Alex Kellogg is a national correspondent for National Public Radio. He joined NPR late last year after working as a reporter for The Wall Street Journal. He was among a team of journalist’s at the Journal who won a 2010 New York Press Club award for coverage of the historic U.S. auto bankruptcies. His 2010 coverage of the decline of the city of Detroit is currently up for several feature-writing awards. Prior to the Journal, Alex spent several years at The Detroit Free Press. He started his career covering East Africa and the Horn while working as a Producer for Reuters’ out of its Nairobi, Kenya bureau. He covers race, ethnicity, changing demographics and immigration for NPR.
Three states and two major cities say they have pulled out of a federal program aimed at deporting criminals who are in the U.S. illegally. And now Boston’s mayor has threatened to join them. Secure Communities was created to help federal authorities deport illegal immigrants who are hardened criminals. But some state and local officials say it goes too far. Click to see and hear story.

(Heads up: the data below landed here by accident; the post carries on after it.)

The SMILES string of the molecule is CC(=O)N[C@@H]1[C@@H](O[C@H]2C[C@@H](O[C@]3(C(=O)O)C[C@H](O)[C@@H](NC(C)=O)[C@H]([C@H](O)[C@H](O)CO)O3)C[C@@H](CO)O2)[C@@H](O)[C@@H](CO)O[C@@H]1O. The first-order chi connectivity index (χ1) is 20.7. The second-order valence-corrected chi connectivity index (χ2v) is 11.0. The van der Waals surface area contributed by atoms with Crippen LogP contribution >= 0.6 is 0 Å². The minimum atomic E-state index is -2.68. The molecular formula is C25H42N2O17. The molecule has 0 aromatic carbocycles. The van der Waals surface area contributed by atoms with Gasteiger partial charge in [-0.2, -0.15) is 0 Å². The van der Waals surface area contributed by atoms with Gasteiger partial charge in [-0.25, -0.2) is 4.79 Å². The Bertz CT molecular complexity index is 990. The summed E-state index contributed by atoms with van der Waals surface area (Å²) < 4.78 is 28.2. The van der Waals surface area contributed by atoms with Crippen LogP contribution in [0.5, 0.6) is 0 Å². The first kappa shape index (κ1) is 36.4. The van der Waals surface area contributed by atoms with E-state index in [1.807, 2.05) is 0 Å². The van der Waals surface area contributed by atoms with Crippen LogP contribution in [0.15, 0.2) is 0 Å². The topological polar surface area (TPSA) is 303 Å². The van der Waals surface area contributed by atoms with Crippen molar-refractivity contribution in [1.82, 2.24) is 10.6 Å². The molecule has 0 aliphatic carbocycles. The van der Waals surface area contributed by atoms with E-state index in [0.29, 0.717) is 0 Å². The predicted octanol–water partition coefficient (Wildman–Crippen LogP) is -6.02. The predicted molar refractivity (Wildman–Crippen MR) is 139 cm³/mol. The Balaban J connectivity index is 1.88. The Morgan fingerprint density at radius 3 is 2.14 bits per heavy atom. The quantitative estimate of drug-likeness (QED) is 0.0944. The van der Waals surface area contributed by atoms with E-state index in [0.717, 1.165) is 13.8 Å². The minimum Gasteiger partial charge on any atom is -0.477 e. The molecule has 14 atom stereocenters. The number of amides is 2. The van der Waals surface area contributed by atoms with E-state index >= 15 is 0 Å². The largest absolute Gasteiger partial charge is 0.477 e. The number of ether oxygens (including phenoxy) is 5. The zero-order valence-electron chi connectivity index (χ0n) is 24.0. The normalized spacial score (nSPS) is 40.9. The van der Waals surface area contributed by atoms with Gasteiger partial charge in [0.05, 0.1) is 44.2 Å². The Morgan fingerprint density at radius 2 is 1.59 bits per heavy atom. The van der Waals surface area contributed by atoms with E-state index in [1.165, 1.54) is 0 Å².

A computer mistake has forced the government to notify 22,000 people, winners of the Diversity Visa Lottery, that they have not won coveted visas for the U.S. The State Department says a computer error means the winners will have to try again for the highly coveted visas. The program, begun in 1994, awards visas to people from countries that do not send a lot of immigrants to the U.S. Click to see and hear full story.